School reopening timelines by country and general mortality heat map over the same period. On the left, a Gantt chart for each country grouped by regions that shows the status of the country’s schools’ functional status between January and November 2020. The schools that have their doors fully open are shown in green (Category 0: no measures taken, or category 1: governments recommend on closing or all schools were open but with some alterations). Schools with a partial opening are shown in yellow(Category 2: governments require closing at some levels or by categories like age, financing, or partial attendance schemes). The schools are closed (Category 3: government require closing all levels) are shown in red. Source: Data from the Oxford COVID-19 Government Response Tracker (https://www.bsg.ox.ac.uk/research/research-projects/coronavirus-government-response-tracker).11 On the right, a heat map of the general mortality behavior of each country by month, based on the report of new deaths per million inhabitants. Source: Coronavirus (COVID-19) Cases—Statistics and Research. (https://ourworldindata.org/covid-cases).12
FIGURE 2.
FIGURE 2.:
Global map of predominant status regarding school opening/closure during COVID-19 pandemic. This global map describes the prevailing situation in each country in relation to the school’s status (opening or closure) as of November 2020. In red, countries that have remained mainly closed (Category 3: governments require closing all levels) are described; the intensity of the color indicates whether this closure represents 0 to 337 days of the timeframe. In yellow, countries that have been mainly partially opened are described (Category 2: governments require closing at some levels or by categories like age, financing or partial attendance schemes). In green, the countries that where fully open (Category 0: no measures taken, or category 1: governments recommend on closing or all schools were open but with some alterations) are described. Source: Data from the Oxford COVID-19 Government Response Tracker (https://www.bsg.ox.ac.uk/research/research-projects/coronavirus-government-response-tracker).11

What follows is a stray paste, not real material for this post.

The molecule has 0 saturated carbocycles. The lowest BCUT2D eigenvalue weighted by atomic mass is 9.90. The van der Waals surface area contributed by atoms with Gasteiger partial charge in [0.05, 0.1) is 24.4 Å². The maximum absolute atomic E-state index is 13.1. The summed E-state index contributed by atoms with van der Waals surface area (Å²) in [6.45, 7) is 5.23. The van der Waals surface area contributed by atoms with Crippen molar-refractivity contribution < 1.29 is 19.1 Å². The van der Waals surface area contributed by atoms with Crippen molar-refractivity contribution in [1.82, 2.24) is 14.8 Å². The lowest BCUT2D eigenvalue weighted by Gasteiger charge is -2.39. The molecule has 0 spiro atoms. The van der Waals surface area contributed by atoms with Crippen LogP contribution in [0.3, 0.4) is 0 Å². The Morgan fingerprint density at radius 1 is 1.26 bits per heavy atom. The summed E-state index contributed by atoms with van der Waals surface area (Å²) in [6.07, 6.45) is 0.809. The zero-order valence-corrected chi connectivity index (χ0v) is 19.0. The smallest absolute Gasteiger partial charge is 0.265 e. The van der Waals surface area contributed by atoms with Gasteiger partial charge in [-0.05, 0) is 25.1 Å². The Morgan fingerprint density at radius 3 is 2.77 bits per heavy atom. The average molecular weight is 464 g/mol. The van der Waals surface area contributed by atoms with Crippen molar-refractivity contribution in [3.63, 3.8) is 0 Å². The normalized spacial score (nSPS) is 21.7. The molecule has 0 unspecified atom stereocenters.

SCS AND REOPENINGS ACROSS THE WORLD DURING 2020

With few exceptions (such as Nicaragua, Sweden or Taiwan which never closed schools), SCs were widely implemented across the globe during 2020. According to UNESCO monitoring, as of November 23, there were still over 220 million learners affected by SC, with 23 country-wide closures due to COVID-19.1

Schools reopening was variable across countries (Fig. 1) and the process was not directly correlated to the severity of pandemic impact (measured by COVID-19 deaths). Africa and Europe demonstrate 2 sides of this spectrum. Although Africa has had an overall relative low death toll, most countries currently still have SC enacted. According to the UNICEF, only 7 (Benin, Burkina Faso, Cabo Verde, Chad, the Republic of the Congo, Equatorial Guinea and Sierra Leone) of 24 countries in the Central and West African region have reopened their schools after COVID-19 mandatory lockdowns.13